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Doug DuBois

My grandmother insists she doesn’t dream. I don’t believe her. When she wakes up from her nap she tells stories. I’ve heard them all before, yet they change each time. If she doesn’t dream, she must write stories in her sleep.

In 1990, I began recording my grandmother’s stories about the years she lived in Avella, a small coal-mining town about forty-five miles southwest of Pittsburgh, Pennsylvania. I took my first trip to Avella that summer in my aunt’s small black Ford, with a microphone stuffed in a Kleenex box and my grandmother sitting next to me, giving surprisingly detailed and accurate directions. It rained every day of our trip. I saw Avella through a fog of moisture and listened to my grandmother over the wheeze of the window defroster. It was like driving through my grandmother’s dreams. Cross Creek overflowed during that trip and flooded Browntown Road, the street where my father grew up. But I returned to Avella the next summer and many summers after that to visit and photograph the families still living there.

When I leave her to make pictures in Avella, my grandmother always says, “What the hell you see in that place?”

I reply, “I see you — you and your stories.”

She says, “If you tell anyone what I say, I’ll kick your pants.”

Grandma, Summer 1990:

Your· father was born in a Ford. We was Living in this mining camp and I was scared to stay up there. I said to Roger·, “Oh, I don’t know. I’m all wet. I’m all wet, all wet, all wet. I do n’ t know what’s going lo happen!’ And be says maybe 1’m going to have the baby. And I says, “I’m not going to have my baby here. I’m not going to, not goin’.” l put my housecoat on, nightgown, and I started walking down the hill. I said, “I’m going to Mrs. Babish’s house!’

So, when we’s up at Mrs. Babish’s, Mrs. Babish says, “Ob, my, my, my, you going to have the baby pretty soon:’ She says, “My Cha ile going to come home from work in the mine, and he’s going to take you down to your mother’s!’ So, he took.me down to my mother’s, and ohh, I was miserable all the time. So my mother, when I knocked on the door, it was about one o’clock in the morning or· something like that, my mother called the doctor. He said, “Take her·to the hospital.”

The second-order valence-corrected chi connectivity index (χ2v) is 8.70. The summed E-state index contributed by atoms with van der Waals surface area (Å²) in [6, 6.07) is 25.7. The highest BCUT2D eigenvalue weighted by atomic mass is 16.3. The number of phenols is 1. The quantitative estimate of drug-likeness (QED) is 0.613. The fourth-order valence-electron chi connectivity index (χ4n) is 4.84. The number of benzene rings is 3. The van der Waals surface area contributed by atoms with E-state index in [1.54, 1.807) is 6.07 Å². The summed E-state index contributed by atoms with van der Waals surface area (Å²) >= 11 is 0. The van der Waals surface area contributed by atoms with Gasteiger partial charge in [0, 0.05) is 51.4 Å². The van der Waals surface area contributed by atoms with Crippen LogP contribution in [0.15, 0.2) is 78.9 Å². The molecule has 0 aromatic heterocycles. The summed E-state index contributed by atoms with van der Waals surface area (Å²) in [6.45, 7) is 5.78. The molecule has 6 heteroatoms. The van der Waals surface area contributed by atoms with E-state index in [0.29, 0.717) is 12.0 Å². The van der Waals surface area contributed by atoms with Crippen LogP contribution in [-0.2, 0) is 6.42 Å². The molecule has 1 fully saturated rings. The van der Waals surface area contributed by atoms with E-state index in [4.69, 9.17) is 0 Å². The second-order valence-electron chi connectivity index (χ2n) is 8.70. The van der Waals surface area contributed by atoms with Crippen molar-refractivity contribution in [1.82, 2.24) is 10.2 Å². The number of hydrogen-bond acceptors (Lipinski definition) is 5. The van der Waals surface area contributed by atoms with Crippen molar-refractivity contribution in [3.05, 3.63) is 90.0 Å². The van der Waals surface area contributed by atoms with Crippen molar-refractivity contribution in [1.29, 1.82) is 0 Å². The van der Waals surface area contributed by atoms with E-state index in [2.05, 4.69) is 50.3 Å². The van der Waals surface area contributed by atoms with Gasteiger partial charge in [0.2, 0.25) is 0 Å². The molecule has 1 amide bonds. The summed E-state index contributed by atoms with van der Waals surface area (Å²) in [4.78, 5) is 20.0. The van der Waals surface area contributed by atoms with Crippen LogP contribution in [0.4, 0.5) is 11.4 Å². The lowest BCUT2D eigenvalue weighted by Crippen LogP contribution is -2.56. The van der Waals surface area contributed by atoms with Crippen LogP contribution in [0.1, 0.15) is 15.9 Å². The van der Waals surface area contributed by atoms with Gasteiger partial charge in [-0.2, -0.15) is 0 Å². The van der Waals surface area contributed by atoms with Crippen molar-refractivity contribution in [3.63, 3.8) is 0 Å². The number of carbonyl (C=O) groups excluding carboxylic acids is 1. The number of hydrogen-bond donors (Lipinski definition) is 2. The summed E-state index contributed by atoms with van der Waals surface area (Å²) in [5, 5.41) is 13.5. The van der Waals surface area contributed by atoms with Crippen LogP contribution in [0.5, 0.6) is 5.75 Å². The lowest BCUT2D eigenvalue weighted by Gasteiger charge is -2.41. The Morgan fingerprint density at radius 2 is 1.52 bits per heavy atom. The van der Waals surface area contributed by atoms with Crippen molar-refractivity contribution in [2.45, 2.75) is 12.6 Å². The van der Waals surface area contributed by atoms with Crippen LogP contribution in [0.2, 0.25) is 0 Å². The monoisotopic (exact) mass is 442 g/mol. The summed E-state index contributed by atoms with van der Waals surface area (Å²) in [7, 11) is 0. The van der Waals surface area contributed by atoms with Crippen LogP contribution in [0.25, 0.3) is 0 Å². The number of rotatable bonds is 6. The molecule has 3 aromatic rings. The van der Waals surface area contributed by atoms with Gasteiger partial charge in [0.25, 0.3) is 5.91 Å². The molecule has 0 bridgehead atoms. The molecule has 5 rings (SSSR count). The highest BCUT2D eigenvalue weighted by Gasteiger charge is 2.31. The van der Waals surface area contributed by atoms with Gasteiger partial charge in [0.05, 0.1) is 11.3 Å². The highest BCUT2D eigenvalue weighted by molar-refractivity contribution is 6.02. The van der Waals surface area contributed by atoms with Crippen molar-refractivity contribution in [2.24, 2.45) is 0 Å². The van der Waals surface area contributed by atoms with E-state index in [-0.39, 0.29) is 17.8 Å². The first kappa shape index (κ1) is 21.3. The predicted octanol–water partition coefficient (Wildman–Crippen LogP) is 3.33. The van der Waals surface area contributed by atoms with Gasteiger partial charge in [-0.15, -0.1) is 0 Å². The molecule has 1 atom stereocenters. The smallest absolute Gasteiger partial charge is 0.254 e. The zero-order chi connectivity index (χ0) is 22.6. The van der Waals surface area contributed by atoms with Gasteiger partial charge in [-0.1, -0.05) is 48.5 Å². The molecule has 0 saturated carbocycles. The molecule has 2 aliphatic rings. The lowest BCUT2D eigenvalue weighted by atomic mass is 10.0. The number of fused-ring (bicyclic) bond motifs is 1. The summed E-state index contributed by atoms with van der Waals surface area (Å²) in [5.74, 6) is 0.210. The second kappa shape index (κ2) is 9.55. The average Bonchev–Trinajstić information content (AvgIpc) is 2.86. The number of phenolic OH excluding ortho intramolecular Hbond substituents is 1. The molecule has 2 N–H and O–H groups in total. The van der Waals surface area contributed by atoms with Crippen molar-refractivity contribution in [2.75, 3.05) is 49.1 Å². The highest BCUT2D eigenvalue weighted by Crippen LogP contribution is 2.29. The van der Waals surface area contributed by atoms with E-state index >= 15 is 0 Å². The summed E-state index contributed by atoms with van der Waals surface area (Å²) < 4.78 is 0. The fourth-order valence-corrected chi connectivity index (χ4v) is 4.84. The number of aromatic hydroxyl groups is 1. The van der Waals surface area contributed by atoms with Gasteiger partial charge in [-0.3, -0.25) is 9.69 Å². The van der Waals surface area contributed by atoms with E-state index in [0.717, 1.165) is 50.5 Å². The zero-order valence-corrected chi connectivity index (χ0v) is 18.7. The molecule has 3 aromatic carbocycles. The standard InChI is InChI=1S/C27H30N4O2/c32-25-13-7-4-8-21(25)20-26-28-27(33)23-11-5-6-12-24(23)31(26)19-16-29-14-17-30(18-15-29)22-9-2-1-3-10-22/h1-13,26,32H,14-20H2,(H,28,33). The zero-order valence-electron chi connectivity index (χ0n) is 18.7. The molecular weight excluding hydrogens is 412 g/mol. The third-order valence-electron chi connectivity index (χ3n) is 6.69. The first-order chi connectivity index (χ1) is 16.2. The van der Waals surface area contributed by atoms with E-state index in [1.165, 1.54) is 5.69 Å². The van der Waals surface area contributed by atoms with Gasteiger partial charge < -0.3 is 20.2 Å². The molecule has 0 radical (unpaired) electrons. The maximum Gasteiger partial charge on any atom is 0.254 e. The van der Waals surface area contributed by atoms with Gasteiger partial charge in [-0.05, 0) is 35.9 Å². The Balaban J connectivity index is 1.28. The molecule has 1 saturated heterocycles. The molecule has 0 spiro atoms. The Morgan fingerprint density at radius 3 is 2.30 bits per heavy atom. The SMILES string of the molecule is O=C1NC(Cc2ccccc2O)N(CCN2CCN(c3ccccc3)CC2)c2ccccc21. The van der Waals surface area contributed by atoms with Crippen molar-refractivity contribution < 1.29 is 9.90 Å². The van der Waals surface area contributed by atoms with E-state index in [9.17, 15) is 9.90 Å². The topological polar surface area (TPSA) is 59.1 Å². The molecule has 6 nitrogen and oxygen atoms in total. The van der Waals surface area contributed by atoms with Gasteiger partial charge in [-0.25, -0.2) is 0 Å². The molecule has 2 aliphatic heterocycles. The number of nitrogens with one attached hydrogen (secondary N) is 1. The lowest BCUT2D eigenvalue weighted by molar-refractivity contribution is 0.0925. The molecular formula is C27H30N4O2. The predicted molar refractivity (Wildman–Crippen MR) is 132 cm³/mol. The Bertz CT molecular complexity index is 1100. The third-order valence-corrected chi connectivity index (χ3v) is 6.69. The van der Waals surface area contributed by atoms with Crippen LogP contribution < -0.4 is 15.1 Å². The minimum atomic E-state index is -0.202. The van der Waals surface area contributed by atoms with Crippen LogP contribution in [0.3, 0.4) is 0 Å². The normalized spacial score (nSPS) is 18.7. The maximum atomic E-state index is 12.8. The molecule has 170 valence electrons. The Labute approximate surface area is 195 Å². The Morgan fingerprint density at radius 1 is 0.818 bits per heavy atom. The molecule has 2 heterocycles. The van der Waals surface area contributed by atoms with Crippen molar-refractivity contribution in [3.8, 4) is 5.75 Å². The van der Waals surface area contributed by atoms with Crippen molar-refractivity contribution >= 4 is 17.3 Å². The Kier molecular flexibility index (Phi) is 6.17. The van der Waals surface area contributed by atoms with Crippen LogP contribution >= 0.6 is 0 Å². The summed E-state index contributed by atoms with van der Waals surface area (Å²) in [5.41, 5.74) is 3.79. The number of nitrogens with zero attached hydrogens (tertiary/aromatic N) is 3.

Well, at that time nobody had cars. This Mit Nicoli, well, he drank a lot, but be was a good worker, he was a painter. And my mother couldn’t find nobody else. My mother says, “You take her to the hospital, I buy you a carton of cigarettes.”

My mother and Roger· was sitting in the rumble seat, Mit Nicoli and I was in the front. lt was raining and thundering and lightning, and I was hollering and I was yelling. So my mother says, “We’re almost there, we’re up to Fourth Avenue Station. Pretty soon we’ll be a t the hospital. A little bit more. A little bit more. Hold it hold it, please bold it”

“I don’t care what you say,” I told her: ” I can’t, I can’t, I can’ t!’ So, we enter the hospital l, where it says emergency. I didn’t get far as emergency, I just got right there, and out went the baby on the floor·. Milt Nicoli jumped out of that damn car as fast as he could. He jumped out of that car·, and I fell right over where the steering wheel was. Thai was the end of me right there.

Well, Roger and my mother runs in the emergency mom. Roger says, “My wife’s pregnant. Hurry up she’s out there !” The nurses said, “Oh, don’t worry, don’t worry. Lots of time. Lots of time!” My mother yells, “No, no lots of time. Baby in is in the car!” Boy, they rushed over with the ambulances.

AlI know the next day I was in bed, and here’s my right hand to God if you don’t want to believe me. That morning the nurse come in and says, “Are you Mrs. DuBois’!” I says, “Yes!’ And she wanted the whole record of me: how old I was, where I was born, dang and all one thing like that. And she says, “Are you married?” I says, “Yeal1, I’m married, here’s my wedding ring!’ And she looks at m e and says, “Oh, honey, Jolla girls put rings on their finger and says they’re married!’ She thought I was a pick-up because I was all dirty. My nightgown had grease and blood. Well, oh boy, I cried the whole day until Roger came in.

So, it wasn’t Loo long before we was suppose to go back in the mining camp. On the way back, Roger says, “l have something to tell you, I don’t have a job!”
I said, “What?”
He said, ” No, I don’ t have any work at all!’
I said, “Why?”
“Oh, somebody tried to say I did something and this and that”
l said, “What, what did you do wrong?”
“Well, they says l load dirty coal!’